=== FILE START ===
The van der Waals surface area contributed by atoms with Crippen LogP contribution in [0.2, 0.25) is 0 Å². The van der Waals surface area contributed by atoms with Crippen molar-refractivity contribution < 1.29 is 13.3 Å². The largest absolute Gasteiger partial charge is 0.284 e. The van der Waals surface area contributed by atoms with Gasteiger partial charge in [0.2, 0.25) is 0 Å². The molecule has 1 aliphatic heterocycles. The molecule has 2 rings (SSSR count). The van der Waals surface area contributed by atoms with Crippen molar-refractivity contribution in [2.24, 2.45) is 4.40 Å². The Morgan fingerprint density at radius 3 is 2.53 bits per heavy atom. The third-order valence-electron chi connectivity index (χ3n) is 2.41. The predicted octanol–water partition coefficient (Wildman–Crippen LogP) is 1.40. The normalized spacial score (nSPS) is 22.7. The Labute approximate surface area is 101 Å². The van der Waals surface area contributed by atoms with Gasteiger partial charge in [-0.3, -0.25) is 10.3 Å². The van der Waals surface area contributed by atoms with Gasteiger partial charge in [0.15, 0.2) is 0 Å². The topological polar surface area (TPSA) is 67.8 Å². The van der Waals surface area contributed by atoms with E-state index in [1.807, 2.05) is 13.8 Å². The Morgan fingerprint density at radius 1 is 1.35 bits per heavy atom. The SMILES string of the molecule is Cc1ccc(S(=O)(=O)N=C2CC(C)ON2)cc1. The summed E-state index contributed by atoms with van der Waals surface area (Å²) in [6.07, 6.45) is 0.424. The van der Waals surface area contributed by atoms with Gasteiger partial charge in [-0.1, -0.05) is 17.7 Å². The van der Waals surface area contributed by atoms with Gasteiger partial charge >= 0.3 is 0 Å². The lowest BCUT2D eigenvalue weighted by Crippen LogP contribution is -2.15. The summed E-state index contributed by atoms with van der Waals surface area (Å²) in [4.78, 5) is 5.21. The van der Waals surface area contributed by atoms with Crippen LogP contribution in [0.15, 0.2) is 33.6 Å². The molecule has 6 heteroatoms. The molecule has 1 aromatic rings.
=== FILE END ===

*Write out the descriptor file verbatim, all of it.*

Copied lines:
The van der Waals surface area contributed by atoms with Crippen LogP contribution in [0.2, 0.25) is 0 Å². The van der Waals surface area contributed by atoms with Crippen molar-refractivity contribution < 1.29 is 13.3 Å². The largest absolute Gasteiger partial charge is 0.284 e. The van der Waals surface area contributed by atoms with Gasteiger partial charge in [0.2, 0.25) is 0 Å². The molecule has 1 aliphatic heterocycles. The molecule has 2 rings (SSSR count). The van der Waals surface area contributed by atoms with Crippen molar-refractivity contribution in [2.24, 2.45) is 4.40 Å². The Morgan fingerprint density at radius 3 is 2.53 bits per heavy atom. The third-order valence-electron chi connectivity index (χ3n) is 2.41. The predicted octanol–water partition coefficient (Wildman–Crippen LogP) is 1.40. The normalized spacial score (nSPS) is 22.7. The Labute approximate surface area is 101 Å². The van der Waals surface area contributed by atoms with Gasteiger partial charge in [-0.3, -0.25) is 10.3 Å². The van der Waals surface area contributed by atoms with Gasteiger partial charge in [0.15, 0.2) is 0 Å². The topological polar surface area (TPSA) is 67.8 Å². The van der Waals surface area contributed by atoms with E-state index in [1.807, 2.05) is 13.8 Å². The Morgan fingerprint density at radius 1 is 1.35 bits per heavy atom. The SMILES string of the molecule is Cc1ccc(S(=O)(=O)N=C2CC(C)ON2)cc1. The summed E-state index contributed by atoms with van der Waals surface area (Å²) in [6.07, 6.45) is 0.424. The van der Waals surface area contributed by atoms with Gasteiger partial charge in [-0.1, -0.05) is 17.7 Å². The van der Waals surface area contributed by atoms with Gasteiger partial charge >= 0.3 is 0 Å². The lowest BCUT2D eigenvalue weighted by Crippen LogP contribution is -2.15. The summed E-state index contributed by atoms with van der Waals surface area (Å²) in [4.78, 5) is 5.21. The van der Waals surface area contributed by atoms with Crippen LogP contribution in [0.15, 0.2) is 33.6 Å². The molecule has 6 heteroatoms. The molecule has 1 aromatic rings.